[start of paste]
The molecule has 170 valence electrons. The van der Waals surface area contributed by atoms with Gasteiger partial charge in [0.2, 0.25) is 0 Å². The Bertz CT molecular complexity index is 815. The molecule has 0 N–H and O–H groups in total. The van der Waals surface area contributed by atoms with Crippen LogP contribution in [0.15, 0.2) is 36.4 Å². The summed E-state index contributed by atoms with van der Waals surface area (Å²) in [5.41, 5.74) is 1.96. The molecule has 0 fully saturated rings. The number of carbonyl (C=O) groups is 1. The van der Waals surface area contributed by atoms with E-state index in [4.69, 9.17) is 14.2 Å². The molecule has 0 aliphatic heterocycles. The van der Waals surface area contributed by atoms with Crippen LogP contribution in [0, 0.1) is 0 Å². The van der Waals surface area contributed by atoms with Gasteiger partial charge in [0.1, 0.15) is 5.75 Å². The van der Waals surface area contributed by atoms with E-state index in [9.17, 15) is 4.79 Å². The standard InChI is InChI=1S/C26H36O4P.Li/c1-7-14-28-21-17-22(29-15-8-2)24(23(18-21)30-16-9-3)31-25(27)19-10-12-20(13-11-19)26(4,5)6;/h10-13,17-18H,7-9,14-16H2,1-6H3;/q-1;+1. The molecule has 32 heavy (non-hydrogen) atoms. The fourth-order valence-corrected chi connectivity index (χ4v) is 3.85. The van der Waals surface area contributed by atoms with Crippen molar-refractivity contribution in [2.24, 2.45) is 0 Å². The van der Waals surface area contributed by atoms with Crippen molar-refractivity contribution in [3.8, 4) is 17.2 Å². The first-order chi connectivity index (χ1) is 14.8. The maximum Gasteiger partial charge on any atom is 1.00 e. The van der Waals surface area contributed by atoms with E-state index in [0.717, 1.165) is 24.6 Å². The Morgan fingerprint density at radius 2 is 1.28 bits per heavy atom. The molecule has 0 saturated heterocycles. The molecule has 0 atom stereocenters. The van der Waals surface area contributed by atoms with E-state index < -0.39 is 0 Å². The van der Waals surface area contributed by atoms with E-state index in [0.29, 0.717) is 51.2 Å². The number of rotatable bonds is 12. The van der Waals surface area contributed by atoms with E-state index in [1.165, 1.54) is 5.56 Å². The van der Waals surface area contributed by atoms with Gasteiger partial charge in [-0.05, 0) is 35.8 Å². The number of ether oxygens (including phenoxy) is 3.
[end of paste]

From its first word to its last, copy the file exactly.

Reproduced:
The molecule has 170 valence electrons. The van der Waals surface area contributed by atoms with Gasteiger partial charge in [0.2, 0.25) is 0 Å². The Bertz CT molecular complexity index is 815. The molecule has 0 N–H and O–H groups in total. The van der Waals surface area contributed by atoms with Crippen LogP contribution in [0.15, 0.2) is 36.4 Å². The summed E-state index contributed by atoms with van der Waals surface area (Å²) in [5.41, 5.74) is 1.96. The molecule has 0 fully saturated rings. The number of carbonyl (C=O) groups is 1. The van der Waals surface area contributed by atoms with E-state index in [4.69, 9.17) is 14.2 Å². The molecule has 0 aliphatic heterocycles. The van der Waals surface area contributed by atoms with Crippen LogP contribution in [0, 0.1) is 0 Å². The van der Waals surface area contributed by atoms with Gasteiger partial charge in [0.1, 0.15) is 5.75 Å². The van der Waals surface area contributed by atoms with E-state index in [9.17, 15) is 4.79 Å². The standard InChI is InChI=1S/C26H36O4P.Li/c1-7-14-28-21-17-22(29-15-8-2)24(23(18-21)30-16-9-3)31-25(27)19-10-12-20(13-11-19)26(4,5)6;/h10-13,17-18H,7-9,14-16H2,1-6H3;/q-1;+1. The molecule has 32 heavy (non-hydrogen) atoms. The fourth-order valence-corrected chi connectivity index (χ4v) is 3.85. The van der Waals surface area contributed by atoms with Crippen molar-refractivity contribution in [2.24, 2.45) is 0 Å². The van der Waals surface area contributed by atoms with Crippen molar-refractivity contribution in [3.8, 4) is 17.2 Å². The first-order chi connectivity index (χ1) is 14.8. The maximum Gasteiger partial charge on any atom is 1.00 e. The van der Waals surface area contributed by atoms with E-state index in [0.717, 1.165) is 24.6 Å². The Morgan fingerprint density at radius 2 is 1.28 bits per heavy atom. The molecule has 0 saturated heterocycles. The molecule has 0 atom stereocenters. The van der Waals surface area contributed by atoms with E-state index < -0.39 is 0 Å². The van der Waals surface area contributed by atoms with E-state index in [0.29, 0.717) is 51.2 Å². The number of rotatable bonds is 12. The van der Waals surface area contributed by atoms with E-state index in [1.165, 1.54) is 5.56 Å². The van der Waals surface area contributed by atoms with Gasteiger partial charge in [-0.05, 0) is 35.8 Å². The number of ether oxygens (including phenoxy) is 3.